We used numerical values to answer a series of questions about the suspensions. The testing we did was designed to simulate the way a typical Chevy truck owner would use his truck, not to see what Chevy IFS kit is the best hard-core trail kit. With the results we acquired over the three-day program, we were able to come up with a number of categories to help you better decide which kit might be best for you.
We were going to tell you that we took the total scores of each suspension and cross-referenced them with the price of each kit (as tested) using some special formula and equation, but once we started looking at numbers, this was a no-brainer. At a total testing price of $2,147 and coming in second place by fewer points than you have fingers, the Superlift kit absolutely was the best bang for the buck that you could get. And since the overall winner of the Chevy Runaround was a drop bracket and new upper A-arm kit, we can definitely say that this was the number one knuckle kit in our test program.Winner: Superlift with 1,029 points total and coming in at $2,147
The whole reason we buy trucks is to have a bed to haul tools, toys, or other equipment, right? At the 4 Wheel Parts Center in Azusa, California, we filled up a Shur Trax water bag for each truck in the program. The Shur Trax water bag holds more than 400 pounds of water-enough to simulate a loaded-down truck bed, and enough to change the way each truck drove. We were looking to find what truck handled best on the highway and backroads with a utilized truck bed. Trucks were made with suspensions designed to haul big loads and we wanted to make sure that the winner of this section was staying as close to its roots as possible.
Winner: Rough Country with 305 points
Runner-up: RCD with 284 points
Second Runner-up: Superlift with 282 points
We spent the final day of the program at the sand dunes, getting a feel for how these trucks handled being thrown in the sandbox and at higher off-road speeds. The sand is somewhat soft and forgiving, but can be very dangerous if care is not taken. We did all sand testing with 12 pounds of pressure in the tires.
Winner: CST with 340 points
Runner-up: Superlift with 326 points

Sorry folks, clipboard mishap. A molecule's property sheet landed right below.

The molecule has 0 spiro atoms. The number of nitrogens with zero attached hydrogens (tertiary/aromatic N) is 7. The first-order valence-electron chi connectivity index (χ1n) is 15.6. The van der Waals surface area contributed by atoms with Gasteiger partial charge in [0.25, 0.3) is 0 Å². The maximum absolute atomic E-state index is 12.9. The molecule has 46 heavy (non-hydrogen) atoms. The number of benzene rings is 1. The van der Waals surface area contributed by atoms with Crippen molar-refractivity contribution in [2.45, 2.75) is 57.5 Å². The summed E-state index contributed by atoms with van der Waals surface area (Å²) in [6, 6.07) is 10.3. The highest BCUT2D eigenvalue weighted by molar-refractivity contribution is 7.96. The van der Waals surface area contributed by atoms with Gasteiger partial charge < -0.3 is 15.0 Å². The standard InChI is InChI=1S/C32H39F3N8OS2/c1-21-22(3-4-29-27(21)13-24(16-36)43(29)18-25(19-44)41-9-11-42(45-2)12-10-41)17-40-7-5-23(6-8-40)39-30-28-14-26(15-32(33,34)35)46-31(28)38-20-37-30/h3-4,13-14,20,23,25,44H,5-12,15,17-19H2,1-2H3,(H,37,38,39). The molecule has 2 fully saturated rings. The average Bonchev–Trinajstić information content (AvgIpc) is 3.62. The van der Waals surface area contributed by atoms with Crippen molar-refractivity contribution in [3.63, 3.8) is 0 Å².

Second Runner-up: RCD with 311 points
Some fire-road and dirt-trail driving gave us good feedback about how these trucks handle in the dirt. Though they are by no means hard-core trail rigs, the trucks handled the light wheeling we did with them very well, and were actually pretty fun to drive on the fire roads. The good on-road abilities of these trucks and suspensions gave them similar characteristics when whipping around rough dirt roads. The best dirt performer was going to have a nimble feel to it, while being able to absorb some big holes, ruts, rocks, and roots that were in the path.
Winner: CST with 250 points
Runner-up: Superlift with 245 points
Second Runner-up: RCD with 226 points
Simple enough: We looked at the price of each kit as tested. In the specs for each suspension, you'll be able to find the base price of each kit and the price of each kit as tested. We used the price as tested to come up with the best bargains in the suspension pack.
Winner: Trail Master at $1,485 (base price of $1,485)
Runner-up: Skyjacker at $1,888 (base price of $1,438-the best base price)
Second Runner-up: Superlift at $2,147 (base price of $1,725)
At the beginning of the program, we all met at the 4 Wheel Parts Center in Asuza, California, to examine how each suspension looked on the undercarriage. We looked at what components were utilized, the quality of them, the way they were put together, and what possibly hung too low. Judges and suspension reps noted their likes and dislikes, and we factored the complexity of each kit into the score as well.
Winner: Rancho with 192 points
Runner-up: Rough Country with 189 points
Second Runner-up: RCD with 183 points